The Hoarfrost Reach is covered in thick, fluffy snow, with new endemic wildlife including popos, a returning creature from past games. It's cold, which means the Hoarfrost Reach will drain your stamina faster than usual unless you scrounge some hot peppers to make a Hot Drink, which will offset the chill. There are also hot springs you can hang out in to warm up.

During Game Informer's Rapid-Fire interview, producer Ryozo Tsujimoto said that the story of Iceborne will take place half in Hoarfrost Reach and half in the old continent, so areas like the Ancient Forest or Coral Highlands.

Iceborne will have a new hot spring gathering hub

The new developer diary from Capcom shows off a new gathering hub for players in Iceborne called Seliana, which seams like a great place to relax in the frigid climate.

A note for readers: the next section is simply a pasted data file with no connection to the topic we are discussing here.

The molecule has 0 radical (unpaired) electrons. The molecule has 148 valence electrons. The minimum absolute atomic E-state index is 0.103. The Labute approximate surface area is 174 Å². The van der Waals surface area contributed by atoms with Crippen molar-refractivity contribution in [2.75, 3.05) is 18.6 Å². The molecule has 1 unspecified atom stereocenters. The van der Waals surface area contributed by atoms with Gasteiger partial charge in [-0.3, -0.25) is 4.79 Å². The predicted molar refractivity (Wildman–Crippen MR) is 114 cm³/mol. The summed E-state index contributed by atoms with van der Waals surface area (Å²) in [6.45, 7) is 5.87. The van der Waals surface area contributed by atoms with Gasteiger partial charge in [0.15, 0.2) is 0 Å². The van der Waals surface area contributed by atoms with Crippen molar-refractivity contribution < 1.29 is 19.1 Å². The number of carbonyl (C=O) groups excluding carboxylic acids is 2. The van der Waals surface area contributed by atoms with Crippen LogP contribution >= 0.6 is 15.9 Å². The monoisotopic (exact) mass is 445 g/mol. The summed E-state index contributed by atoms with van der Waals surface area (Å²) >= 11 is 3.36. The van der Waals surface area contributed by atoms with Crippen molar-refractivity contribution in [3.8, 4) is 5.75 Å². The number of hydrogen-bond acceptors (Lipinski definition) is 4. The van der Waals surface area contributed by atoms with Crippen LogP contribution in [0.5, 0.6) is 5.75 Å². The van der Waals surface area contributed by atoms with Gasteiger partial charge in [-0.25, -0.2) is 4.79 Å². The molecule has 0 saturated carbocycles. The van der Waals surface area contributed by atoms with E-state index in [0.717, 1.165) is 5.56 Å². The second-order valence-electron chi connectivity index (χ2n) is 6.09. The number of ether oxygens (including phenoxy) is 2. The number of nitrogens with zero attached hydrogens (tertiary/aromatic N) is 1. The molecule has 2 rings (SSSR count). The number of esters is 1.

As well as facilitating player interaction, the new hub will also streamline the process of gearing up for a fight by enabling quick access to facilities including the Smithy, Resource Center, the Botanical Research Center, and Argosy. There are still "transitional periods," but the number of loading screens will be reduced.

Hail a monster cab

Iceborne will add brand new Raider Rides, an alternative to fast travel where you can ride on the back of a monster. Capcom says that while you won't be able to control the monster directly like a mount (it is still wild, after all), it can be instructed to either carry you to a map location of your choosing or follow the tracks of other nearby monsters. 

Iceborne's new hunter actions, weapon combos, and Master Rank

Iceborne will continue Monster Hunter: World's story with a big new location and a new rank: Master Rank. Capcom says it's essentially G-Rank from past Monster Hunter games.